An immodest proposal for improving high school science and the science and engineering pipeline in Florida

Recent improvements in Advanced Placement science courses offer Florida’s high schools the opportunity to improve the preparation of their students for careers in science, engineering and other STEM fields and to assume a position of national leadership in the AP science program.

The two new developments that offer this opportunity are:

  • Florida’s schools are embracing AP Environmental Science as a means of involving a broad spectrum of students in AP science; and,
  • In 2014-2015, the College Board is introducing a new physics course, AP Physics 1, that is intended to be a first high school physics course, replacing standard and honors physics courses.  AP Physics 1 (and AP Physics 2, a new second-year course) are built around decades of research about how students learn physics.

With these developments, Florida should recommend this new high school science sequence starting in the 2014-2015 school year:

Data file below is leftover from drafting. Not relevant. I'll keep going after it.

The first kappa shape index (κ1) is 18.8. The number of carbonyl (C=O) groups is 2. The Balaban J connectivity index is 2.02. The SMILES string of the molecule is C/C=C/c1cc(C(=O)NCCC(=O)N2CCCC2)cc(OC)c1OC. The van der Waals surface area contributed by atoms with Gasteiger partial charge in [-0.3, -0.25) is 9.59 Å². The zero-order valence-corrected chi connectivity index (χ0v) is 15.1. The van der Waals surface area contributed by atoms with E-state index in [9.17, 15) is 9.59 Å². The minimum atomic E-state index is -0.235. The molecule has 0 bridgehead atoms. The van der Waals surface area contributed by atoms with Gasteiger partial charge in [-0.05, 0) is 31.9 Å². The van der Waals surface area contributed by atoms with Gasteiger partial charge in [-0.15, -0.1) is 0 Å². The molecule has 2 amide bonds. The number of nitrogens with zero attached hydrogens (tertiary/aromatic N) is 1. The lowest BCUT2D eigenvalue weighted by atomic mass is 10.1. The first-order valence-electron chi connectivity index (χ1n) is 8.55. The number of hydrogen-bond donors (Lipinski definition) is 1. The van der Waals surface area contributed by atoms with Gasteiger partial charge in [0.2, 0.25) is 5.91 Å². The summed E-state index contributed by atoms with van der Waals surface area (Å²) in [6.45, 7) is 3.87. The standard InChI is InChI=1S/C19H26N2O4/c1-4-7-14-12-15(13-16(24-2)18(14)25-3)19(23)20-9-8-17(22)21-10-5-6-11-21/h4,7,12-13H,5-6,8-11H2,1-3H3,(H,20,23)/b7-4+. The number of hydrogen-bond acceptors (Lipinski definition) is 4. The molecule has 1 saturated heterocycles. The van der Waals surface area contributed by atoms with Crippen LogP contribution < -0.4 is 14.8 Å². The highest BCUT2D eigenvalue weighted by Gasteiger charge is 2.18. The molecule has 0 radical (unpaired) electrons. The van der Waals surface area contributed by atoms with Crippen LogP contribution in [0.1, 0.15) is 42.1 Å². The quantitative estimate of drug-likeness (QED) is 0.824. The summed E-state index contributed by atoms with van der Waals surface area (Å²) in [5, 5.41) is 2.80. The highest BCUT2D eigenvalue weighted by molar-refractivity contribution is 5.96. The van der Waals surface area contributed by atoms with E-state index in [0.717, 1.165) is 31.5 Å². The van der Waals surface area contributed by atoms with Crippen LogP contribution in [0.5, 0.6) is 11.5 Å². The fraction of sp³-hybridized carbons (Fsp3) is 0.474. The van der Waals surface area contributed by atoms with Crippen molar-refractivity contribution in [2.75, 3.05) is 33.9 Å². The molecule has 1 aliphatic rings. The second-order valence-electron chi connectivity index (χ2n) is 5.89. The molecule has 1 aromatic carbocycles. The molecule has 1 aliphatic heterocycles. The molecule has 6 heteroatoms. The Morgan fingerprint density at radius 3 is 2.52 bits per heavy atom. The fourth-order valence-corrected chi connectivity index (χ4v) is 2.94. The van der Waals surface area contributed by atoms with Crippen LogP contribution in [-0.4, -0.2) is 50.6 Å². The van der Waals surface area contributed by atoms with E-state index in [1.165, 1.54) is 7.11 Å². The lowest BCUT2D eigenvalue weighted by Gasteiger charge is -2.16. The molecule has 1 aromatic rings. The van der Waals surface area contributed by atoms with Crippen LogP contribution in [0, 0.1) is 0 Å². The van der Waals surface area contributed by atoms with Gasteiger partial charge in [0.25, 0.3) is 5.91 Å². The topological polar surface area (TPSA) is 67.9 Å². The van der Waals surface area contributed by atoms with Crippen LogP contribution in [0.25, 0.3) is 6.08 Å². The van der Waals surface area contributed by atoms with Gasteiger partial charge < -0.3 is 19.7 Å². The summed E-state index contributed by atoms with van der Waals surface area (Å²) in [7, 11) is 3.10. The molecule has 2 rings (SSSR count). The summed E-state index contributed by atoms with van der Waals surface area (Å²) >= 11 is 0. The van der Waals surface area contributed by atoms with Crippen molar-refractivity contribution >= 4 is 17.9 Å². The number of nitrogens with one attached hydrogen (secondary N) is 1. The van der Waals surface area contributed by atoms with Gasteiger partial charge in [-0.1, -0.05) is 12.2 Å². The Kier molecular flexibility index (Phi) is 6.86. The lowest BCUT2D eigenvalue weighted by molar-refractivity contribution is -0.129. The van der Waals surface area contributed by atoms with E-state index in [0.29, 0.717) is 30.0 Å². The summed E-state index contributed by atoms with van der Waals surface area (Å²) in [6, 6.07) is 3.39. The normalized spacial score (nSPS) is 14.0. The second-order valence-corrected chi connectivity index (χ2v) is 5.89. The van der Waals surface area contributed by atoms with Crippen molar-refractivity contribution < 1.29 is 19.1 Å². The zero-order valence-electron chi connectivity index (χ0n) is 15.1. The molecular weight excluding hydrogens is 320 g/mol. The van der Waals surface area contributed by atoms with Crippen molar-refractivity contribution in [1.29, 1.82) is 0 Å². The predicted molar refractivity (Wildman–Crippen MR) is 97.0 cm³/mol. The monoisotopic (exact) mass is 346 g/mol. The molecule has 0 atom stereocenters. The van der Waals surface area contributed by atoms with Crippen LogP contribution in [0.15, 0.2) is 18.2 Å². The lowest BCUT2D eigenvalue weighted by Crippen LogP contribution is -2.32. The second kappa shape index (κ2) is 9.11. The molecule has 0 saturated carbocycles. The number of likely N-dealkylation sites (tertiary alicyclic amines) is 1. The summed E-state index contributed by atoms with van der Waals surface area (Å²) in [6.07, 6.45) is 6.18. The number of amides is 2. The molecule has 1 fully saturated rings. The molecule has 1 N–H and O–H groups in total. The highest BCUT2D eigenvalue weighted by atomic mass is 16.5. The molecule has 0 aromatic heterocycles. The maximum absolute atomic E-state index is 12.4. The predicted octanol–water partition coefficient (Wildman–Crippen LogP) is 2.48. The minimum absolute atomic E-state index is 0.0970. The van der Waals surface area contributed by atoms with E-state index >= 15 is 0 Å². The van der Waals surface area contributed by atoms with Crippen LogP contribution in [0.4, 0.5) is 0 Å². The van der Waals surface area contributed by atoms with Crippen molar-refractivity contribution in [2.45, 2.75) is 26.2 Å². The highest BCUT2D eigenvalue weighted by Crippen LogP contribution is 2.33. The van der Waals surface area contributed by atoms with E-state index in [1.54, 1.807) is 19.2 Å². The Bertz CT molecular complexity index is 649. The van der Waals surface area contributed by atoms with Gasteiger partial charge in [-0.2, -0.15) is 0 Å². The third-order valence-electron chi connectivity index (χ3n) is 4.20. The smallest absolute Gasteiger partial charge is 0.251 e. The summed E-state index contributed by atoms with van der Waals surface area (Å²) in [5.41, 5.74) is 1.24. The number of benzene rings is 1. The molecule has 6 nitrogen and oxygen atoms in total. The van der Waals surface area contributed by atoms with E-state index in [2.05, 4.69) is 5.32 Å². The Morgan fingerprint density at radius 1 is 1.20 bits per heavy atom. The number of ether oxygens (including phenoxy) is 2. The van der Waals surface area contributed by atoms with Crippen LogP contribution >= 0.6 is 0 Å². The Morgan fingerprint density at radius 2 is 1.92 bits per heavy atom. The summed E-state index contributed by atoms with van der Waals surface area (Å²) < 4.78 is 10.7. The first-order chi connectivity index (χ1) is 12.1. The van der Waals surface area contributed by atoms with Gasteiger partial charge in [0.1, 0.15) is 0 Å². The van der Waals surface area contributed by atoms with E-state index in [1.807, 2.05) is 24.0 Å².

9th grade:  Biology 1 or Honors Biology 1

10th grade:  Chemistry 1 or Honors Chemistry 1

11th grade:  AP Physics 1

12th grade:  AP Environmental Science and one of the following:  AP Biology, AP Chemistry or AP Physics 2

If all Florida high schools adopted this sequence, the number of AP science credits earned by the state’s students would increase by a factor of 2.5.  The rate at which Florida’s students earn AP science credits (science credits for every 1000 students) would pass Massachusetts, the present national leader.

new sequence

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